I wish we’d given longer to Chiang Rai than the two nights I allocated – which is why I’ve recommended a third night in my perfect 3 week Thailand itinerary.
You’ll want a full day to see the famous sights in and near the city, and Chiang Rai is also the perfect base from which to explore the Golden Triangle, visit one of the Thai hill tribe communities in the region, or learn more about the production of coffee and tea.
I also recommend Chiang Rai’s wonderful night market (see below) for casual evening dining and shopping! If you visit at the right time of year, you can add the flower festival in Mueang Chiang Rai Park to your list. Throughout the year, you can enjoy the Mae Fah Luang Botanical Garden on the slopes of Doi Tung (mountain); I wish we’d had time to make it there – I know I’d have loved the rope-bridge Tree Top Walk.
Most of the time, I prefer to research the sights and visit independently, making it easy to spend as long or as little time as we like at each place and adjust our plans on the fly. But in Chiang Rai the key sights are pretty spread out so I decided to book a private guide and car for our one day tour. This made travel between the sights much easier, as the dedicated driver dropped us off at the entrance of each sight and found a spot to park or wait while we explored with our guide.
There are lots of companies offering similar itineraries, so if you want to do the same, consider factors such as maximum group size for a public tour, increased pricing for a private one, and vehicle type (a lot of tour operators here use trucks with semi-open seating on the truck-bed, which aren’t very comfortable).
Chiang Rai in One Day | Top Sights
Wat Rong Kun – Chiang Rai’s White Temple
Although it’s relatively new, having opened only in 1997, the White Temple has fast become one of the most iconic sites of the city. Although there was a previous temple here, by the late 20th century its condition was so dilapidated that local artist Chalermchai Kositpipat decided to completely rebuild the temple to his own design. He funded the project with his own money, and considers it an offering to Buddha.
The temple and associated buildings offer a veritable delight of over-the-top ornamentation and bling! The ubosot (prayer main hall) puts me in mind of the intricate icing of a wedding cake, shimmering in the sunshine thanks to fragments of mirrored glass embedded in the exterior. At the foot of the bridge leading up to the prayer hall are a sea of hands, and it gets even stranger inside, when you take in the details of colourful murals featuring modern day characters from Elvis to Batman, from the Minions to Spiderman!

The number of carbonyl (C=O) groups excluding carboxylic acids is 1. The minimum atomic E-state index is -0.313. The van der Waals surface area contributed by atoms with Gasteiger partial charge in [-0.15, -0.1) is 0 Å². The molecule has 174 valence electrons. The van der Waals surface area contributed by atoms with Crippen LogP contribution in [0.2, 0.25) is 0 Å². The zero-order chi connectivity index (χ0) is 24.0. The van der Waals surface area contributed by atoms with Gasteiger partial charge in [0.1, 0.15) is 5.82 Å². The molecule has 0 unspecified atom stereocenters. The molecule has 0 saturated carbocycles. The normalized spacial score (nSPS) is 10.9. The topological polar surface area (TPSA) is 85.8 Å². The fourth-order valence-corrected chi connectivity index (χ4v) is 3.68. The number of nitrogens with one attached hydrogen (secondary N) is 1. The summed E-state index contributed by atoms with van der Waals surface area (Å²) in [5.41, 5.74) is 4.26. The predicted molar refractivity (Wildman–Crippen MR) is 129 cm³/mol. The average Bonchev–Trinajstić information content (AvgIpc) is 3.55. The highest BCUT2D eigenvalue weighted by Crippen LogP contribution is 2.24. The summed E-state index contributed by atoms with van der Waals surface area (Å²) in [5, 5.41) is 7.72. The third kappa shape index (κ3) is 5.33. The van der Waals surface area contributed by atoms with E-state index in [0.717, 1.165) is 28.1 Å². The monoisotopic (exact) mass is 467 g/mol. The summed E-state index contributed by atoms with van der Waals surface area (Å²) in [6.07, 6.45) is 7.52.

Similarly shiny are the golden building (in which the toilets are located), and the thousands of silver prayer leaves hanging from conical tree-like structures and from the roofs of covered walkways.
A favourite detail of mine was a tree hung with concrete heads of evil characters such as Hellraiser – modern references like this seem incongruous and yet perfect for such a phantasmagorical place!
There are meanings associated with most of the elements above, so I’d recommend booking a knowledgeable guide if you are interested in understanding more.
(Admission fee for overseas visitors)
Chiang Rai Blue Temple (Wat Rong Suea Ten)
The Blue Temple is even newer than the White Temple!
Wat Rong Suea Ten is named for the village of Rong Suea Ten, which translates as Dancing Tiger, a reference to the tigers that once roamed the forests here. There was a temple here previously, but it was abandoned nearly a century ago. In 1996 the villagers decided to build a new temple in its place, starting construction in 2005.
The tall white standing Buddha statue, located to the back of the main prayer hall, was finished in 2008, but the prayer hall itself was not completed until 2016. There is still construction ongoing; when we visited a second immense statue was being built at the entrance to the site.
The outside is richly decorated in blue and gold, with regular tiger motifs as well as the more traditional dragons. Inside is a large seated white Buddha, startlingly bright against the blue interior with colourful decoration.
Chiang Rai Chinese Temple (Wat Huay Bla Gang)
This is often called the Big Buddha Temple but the absolutely huge statue built on top of a hill is actually Guan Yin, the Goddess of Mercy. Regardless; the statue is incredibly striking, visible as it is from miles away.
The site is also known for its beautiful nine-storey pagoda, with huge dragon heads on either side of the stairway to its entrance and a huge
Between the pagoda and the giant goddess is a white prayer hall with vivid red roof. Behind it there’s an onsite vegetarian restaurant. The fence that runs alongside the pagoda has a long line of prayer bells; many visitors walk slowly along, ringing each bell in turn.